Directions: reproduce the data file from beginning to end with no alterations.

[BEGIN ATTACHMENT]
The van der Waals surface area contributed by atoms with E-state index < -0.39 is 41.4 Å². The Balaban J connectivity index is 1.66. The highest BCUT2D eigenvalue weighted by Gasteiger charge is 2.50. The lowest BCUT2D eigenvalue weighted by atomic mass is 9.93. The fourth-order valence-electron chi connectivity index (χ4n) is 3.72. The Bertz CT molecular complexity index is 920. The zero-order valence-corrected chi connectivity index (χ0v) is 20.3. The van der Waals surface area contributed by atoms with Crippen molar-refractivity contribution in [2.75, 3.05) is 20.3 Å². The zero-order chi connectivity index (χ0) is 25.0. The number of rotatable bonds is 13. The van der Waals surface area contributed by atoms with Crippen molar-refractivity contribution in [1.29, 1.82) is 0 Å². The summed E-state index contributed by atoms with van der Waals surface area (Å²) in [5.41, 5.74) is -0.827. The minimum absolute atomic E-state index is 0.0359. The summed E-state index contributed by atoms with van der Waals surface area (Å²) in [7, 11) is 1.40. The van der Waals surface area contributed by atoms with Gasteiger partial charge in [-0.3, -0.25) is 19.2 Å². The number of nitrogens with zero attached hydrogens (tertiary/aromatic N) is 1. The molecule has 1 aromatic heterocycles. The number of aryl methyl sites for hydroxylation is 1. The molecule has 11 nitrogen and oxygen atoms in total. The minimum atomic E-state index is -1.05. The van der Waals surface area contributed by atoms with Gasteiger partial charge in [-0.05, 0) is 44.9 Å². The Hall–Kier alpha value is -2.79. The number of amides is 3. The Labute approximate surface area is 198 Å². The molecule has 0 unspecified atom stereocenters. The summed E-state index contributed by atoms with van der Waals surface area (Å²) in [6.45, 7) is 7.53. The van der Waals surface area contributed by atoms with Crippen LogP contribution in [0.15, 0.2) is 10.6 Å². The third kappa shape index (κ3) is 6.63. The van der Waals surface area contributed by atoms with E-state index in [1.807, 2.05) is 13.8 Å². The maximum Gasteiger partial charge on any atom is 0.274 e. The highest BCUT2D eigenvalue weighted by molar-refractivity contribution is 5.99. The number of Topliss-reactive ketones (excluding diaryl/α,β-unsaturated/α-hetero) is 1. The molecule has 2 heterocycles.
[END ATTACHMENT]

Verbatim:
The van der Waals surface area contributed by atoms with E-state index < -0.39 is 41.4 Å². The Balaban J connectivity index is 1.66. The highest BCUT2D eigenvalue weighted by Gasteiger charge is 2.50. The lowest BCUT2D eigenvalue weighted by atomic mass is 9.93. The fourth-order valence-electron chi connectivity index (χ4n) is 3.72. The Bertz CT molecular complexity index is 920. The zero-order valence-corrected chi connectivity index (χ0v) is 20.3. The van der Waals surface area contributed by atoms with Crippen molar-refractivity contribution in [2.75, 3.05) is 20.3 Å². The zero-order chi connectivity index (χ0) is 25.0. The number of rotatable bonds is 13. The van der Waals surface area contributed by atoms with Crippen molar-refractivity contribution in [1.29, 1.82) is 0 Å². The summed E-state index contributed by atoms with van der Waals surface area (Å²) in [5.41, 5.74) is -0.827. The minimum absolute atomic E-state index is 0.0359. The summed E-state index contributed by atoms with van der Waals surface area (Å²) in [7, 11) is 1.40. The van der Waals surface area contributed by atoms with Gasteiger partial charge in [-0.3, -0.25) is 19.2 Å². The number of nitrogens with zero attached hydrogens (tertiary/aromatic N) is 1. The molecule has 1 aromatic heterocycles. The number of aryl methyl sites for hydroxylation is 1. The molecule has 11 nitrogen and oxygen atoms in total. The minimum atomic E-state index is -1.05. The van der Waals surface area contributed by atoms with Gasteiger partial charge in [-0.05, 0) is 44.9 Å². The Hall–Kier alpha value is -2.79. The number of amides is 3. The Labute approximate surface area is 198 Å². The molecule has 0 unspecified atom stereocenters. The summed E-state index contributed by atoms with van der Waals surface area (Å²) in [6.45, 7) is 7.53. The van der Waals surface area contributed by atoms with Crippen LogP contribution in [0.15, 0.2) is 10.6 Å². The third kappa shape index (κ3) is 6.63. The van der Waals surface area contributed by atoms with E-state index in [1.807, 2.05) is 13.8 Å². The maximum Gasteiger partial charge on any atom is 0.274 e. The highest BCUT2D eigenvalue weighted by molar-refractivity contribution is 5.99. The number of Topliss-reactive ketones (excluding diaryl/α,β-unsaturated/α-hetero) is 1. The molecule has 2 heterocycles.